24-year-old Elaine Low, daughter of Low Tuck Kwong, has donated S$1 million to the victims of the earthquake in Japan.

Elaine Low...she looks like a Japanese! (Photo credit: Straits Time)

Ms Low presented the cheque today to Japanese Ambassador Yoichi Suzuki at the Embassy of Japan in Singapore, together with her father.

Elaine Low presenting the cheque to the Japanese ambassador in the presence of her father (Photo credit: Straits Time)

Mr Low, who heads PT Bayan Resources, said the company has business ties with Japan which go back a long way. He said his family also has friends and relatives in Japan. The family also has fond memories of Japan’s Tohoku region, one of the regions worst hit by the magnitude 8.9 earthquake and ensuing tsunami.

Low Tuck Kwong

The Bayan Group owns and operates one of the largest coal terminals in Indonesia. The U.S. magazine Forbes ranks Low the third richest Indonesian, with assets worth $3.6 billion this year. Low, who was born in Singapore and became an Indonesian national in 1992, was ranked 304th richest man in the world.

The third richest man in Indonesia Low Tuck Kwong

Ambassdor Suzuki said this is the largest donation received for the tsunami victims so far.

He said the money will go to the Singapore Red Cross which will decide how best to distribute it.

May God bless her and her family for her generosity!

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Japan is facing severe trauma in the aftermath of the massive earthquake and the ensuing tsunami. The final death toll is expected to exceed 10,000. Indeed, this is Japan’s most difficult crisis since World War Two.

Malaysian newspaper Berita Harian, in a stupid display of bad taste and lack of compassion, published a caricature in their editor’s column today depicting popular Japanese cartoon character Ultraman trying to outrun an incoming tsunami.

Berita Harian's offending Ultraman/tsunami caricature

According to CNN iReport, a section of the site where the public reports the news, the newspaper has received tremendous criticism by readers, who accused the editors of being “inconsiderate and distasteful”.

Several political leaders have even stepped out and demand a public apology, to which the editors promptly made on their publication’s Facebook fan page. Angry people have left scathing remarks on the fan page, condemning the editors.

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Ann Bodkin, a woman who took cover under her desk when the 6.3-magnitude quake struck Christchurch on Tuesday, was rescued from earthquake ruins Wednesday, raising hope as rescuers frantically searched for survivors. Bodkin had been trapped in her office building for 24 hours.

Applause broke out from the rescue workers as Bodkin was pulled alive from the rubble of the Pyne Gould Corp. building in the central business district. She was one of around 30 people rescued Wednesday from buildings on the two blocks most severely damaged in the quake. It is estimated that at least 22 people were still trapped in Pyne Gould building.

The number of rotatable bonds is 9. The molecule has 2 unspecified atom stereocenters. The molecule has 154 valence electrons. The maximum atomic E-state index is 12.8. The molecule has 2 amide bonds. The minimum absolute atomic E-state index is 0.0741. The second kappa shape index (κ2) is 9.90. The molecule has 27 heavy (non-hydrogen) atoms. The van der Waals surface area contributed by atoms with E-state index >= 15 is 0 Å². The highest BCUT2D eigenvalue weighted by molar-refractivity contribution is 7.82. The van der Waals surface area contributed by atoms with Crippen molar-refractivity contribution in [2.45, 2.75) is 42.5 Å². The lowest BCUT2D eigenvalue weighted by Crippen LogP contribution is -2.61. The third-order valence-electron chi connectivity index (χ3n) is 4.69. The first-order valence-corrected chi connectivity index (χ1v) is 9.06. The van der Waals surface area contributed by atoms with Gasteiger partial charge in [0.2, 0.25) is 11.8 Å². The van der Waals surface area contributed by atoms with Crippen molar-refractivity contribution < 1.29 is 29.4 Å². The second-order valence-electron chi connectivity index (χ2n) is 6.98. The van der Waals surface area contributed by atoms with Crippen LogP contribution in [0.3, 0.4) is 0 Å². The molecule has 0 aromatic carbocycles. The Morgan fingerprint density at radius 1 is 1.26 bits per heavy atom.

Rescue workers search for victims on the collapsed Pyne Gould Guinness building.

A woman is pulled from the rubble

“The sun came out the moment she was removed from the building,” said Mayor Bob Parker of Christchurch. “It was like God turned on the lights.”

Ann Voss, who spoke to the media from her mobile phone beneath the rubble, has also been rescued.

“A couple of hours ago, I thought I’d had it,” Voss told New Zealand network TV3 Tuesday. “I thought it was ‘goodbye Ann’.”

“I’ve managed to wiggle out a bit because I couldn’t breathe. Now I’ve got a wee bit of air here. I rang my kids to say goodbye.”

My daughter was crying and I was crying because I thought ‘this is it’. You’ve got to tell them you love them.”

She said she was unaware of what was happening and that she was waiting to be rescued.

“I’m not going to give up — I’ve got here now you get me out,” she said.

Rescue workers have abandoned hope of finding anyone alive in the collapsed Canterbury Television (CTV) building in the city centre, saying the damage to the structure was “not survivable.” It is believed that up to 100 people, including foreign students at a third-floor language school and TV station staff , were inside the building when the quake hit.

The collapsed CTV building

Prime Minister John Key said that hundreds are still missing, including 10 Japanese students and teachers believed to be trapped at a local college. The Japanese group, which was visiting the city, was having lunch when the earthquake struck.

Buildings toppled onto buses and buckled streets and the facades of iconic churches were ripped, including the Christchurch Cathedral and the Cathedral of the Blessed Sacrament.

A damaged cathedral after an earthquake in central Christchurch.

Seventy-five people have been confirmed dead, but that toll was expected to rise with more than 300 people missing in the country’s second-biggest city, including about 100 in the CTV building, police said.

Much of the city remained without power and water, and hundreds of people queued for water supplies brought in.

A national state of emergency has been declared. It is the country’s worst natural disaster since a 1931 quake in the North Island city of Napier which killed 256 and it is estimated that the damage could cost $12 billion.

Power was cut off for most of the city, resulting in rescuers working overnight under floodlights. Rescue teams had to perform amputations to free some of the 120 survivors pulled from the wreckage of the tremor, which was the second strong quake to hit the historic tourist city in five months.

“This is just heartbreaking,” Key said. “This may be New Zealand’s darkest day.”

Rescue workers search for survivors in a collapsed building

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